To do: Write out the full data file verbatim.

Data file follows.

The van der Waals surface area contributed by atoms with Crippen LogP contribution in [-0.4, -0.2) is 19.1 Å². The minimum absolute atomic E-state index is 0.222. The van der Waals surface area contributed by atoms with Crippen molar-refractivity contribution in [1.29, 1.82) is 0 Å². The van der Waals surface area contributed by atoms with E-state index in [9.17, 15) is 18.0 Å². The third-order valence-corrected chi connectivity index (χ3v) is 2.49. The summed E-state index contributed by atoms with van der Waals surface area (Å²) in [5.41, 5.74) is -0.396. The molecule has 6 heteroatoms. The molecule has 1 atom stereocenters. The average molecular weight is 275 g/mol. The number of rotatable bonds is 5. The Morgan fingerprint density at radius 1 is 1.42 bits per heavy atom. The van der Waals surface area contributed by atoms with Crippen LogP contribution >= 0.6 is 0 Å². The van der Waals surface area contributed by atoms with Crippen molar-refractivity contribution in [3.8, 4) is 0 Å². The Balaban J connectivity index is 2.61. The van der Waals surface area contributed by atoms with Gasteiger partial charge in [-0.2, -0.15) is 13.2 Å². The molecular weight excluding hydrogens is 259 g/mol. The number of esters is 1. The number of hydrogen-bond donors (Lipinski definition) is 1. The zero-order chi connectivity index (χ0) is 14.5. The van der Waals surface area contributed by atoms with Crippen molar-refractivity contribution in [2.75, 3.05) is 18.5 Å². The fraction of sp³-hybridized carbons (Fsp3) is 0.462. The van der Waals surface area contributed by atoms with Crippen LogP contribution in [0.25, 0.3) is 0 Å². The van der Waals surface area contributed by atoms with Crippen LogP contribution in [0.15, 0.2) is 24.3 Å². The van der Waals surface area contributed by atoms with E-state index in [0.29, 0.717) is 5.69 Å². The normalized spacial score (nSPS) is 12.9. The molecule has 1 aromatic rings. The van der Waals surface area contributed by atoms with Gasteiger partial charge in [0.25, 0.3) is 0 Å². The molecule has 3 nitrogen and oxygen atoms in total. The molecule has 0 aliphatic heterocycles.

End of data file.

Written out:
The van der Waals surface area contributed by atoms with Crippen LogP contribution in [-0.4, -0.2) is 19.1 Å². The minimum absolute atomic E-state index is 0.222. The van der Waals surface area contributed by atoms with Crippen molar-refractivity contribution in [1.29, 1.82) is 0 Å². The van der Waals surface area contributed by atoms with E-state index in [9.17, 15) is 18.0 Å². The third-order valence-corrected chi connectivity index (χ3v) is 2.49. The summed E-state index contributed by atoms with van der Waals surface area (Å²) in [5.41, 5.74) is -0.396. The molecule has 6 heteroatoms. The molecule has 1 atom stereocenters. The average molecular weight is 275 g/mol. The number of rotatable bonds is 5. The Morgan fingerprint density at radius 1 is 1.42 bits per heavy atom. The van der Waals surface area contributed by atoms with Crippen LogP contribution >= 0.6 is 0 Å². The van der Waals surface area contributed by atoms with Crippen molar-refractivity contribution in [3.8, 4) is 0 Å². The Balaban J connectivity index is 2.61. The van der Waals surface area contributed by atoms with Gasteiger partial charge in [-0.2, -0.15) is 13.2 Å². The molecular weight excluding hydrogens is 259 g/mol. The number of esters is 1. The number of hydrogen-bond donors (Lipinski definition) is 1. The zero-order chi connectivity index (χ0) is 14.5. The van der Waals surface area contributed by atoms with Crippen molar-refractivity contribution in [2.75, 3.05) is 18.5 Å². The fraction of sp³-hybridized carbons (Fsp3) is 0.462. The van der Waals surface area contributed by atoms with Crippen LogP contribution in [0.25, 0.3) is 0 Å². The van der Waals surface area contributed by atoms with Crippen LogP contribution in [0.15, 0.2) is 24.3 Å². The van der Waals surface area contributed by atoms with E-state index in [0.29, 0.717) is 5.69 Å². The normalized spacial score (nSPS) is 12.9. The molecule has 1 aromatic rings. The van der Waals surface area contributed by atoms with Gasteiger partial charge in [0.25, 0.3) is 0 Å². The molecule has 3 nitrogen and oxygen atoms in total. The molecule has 0 aliphatic heterocycles.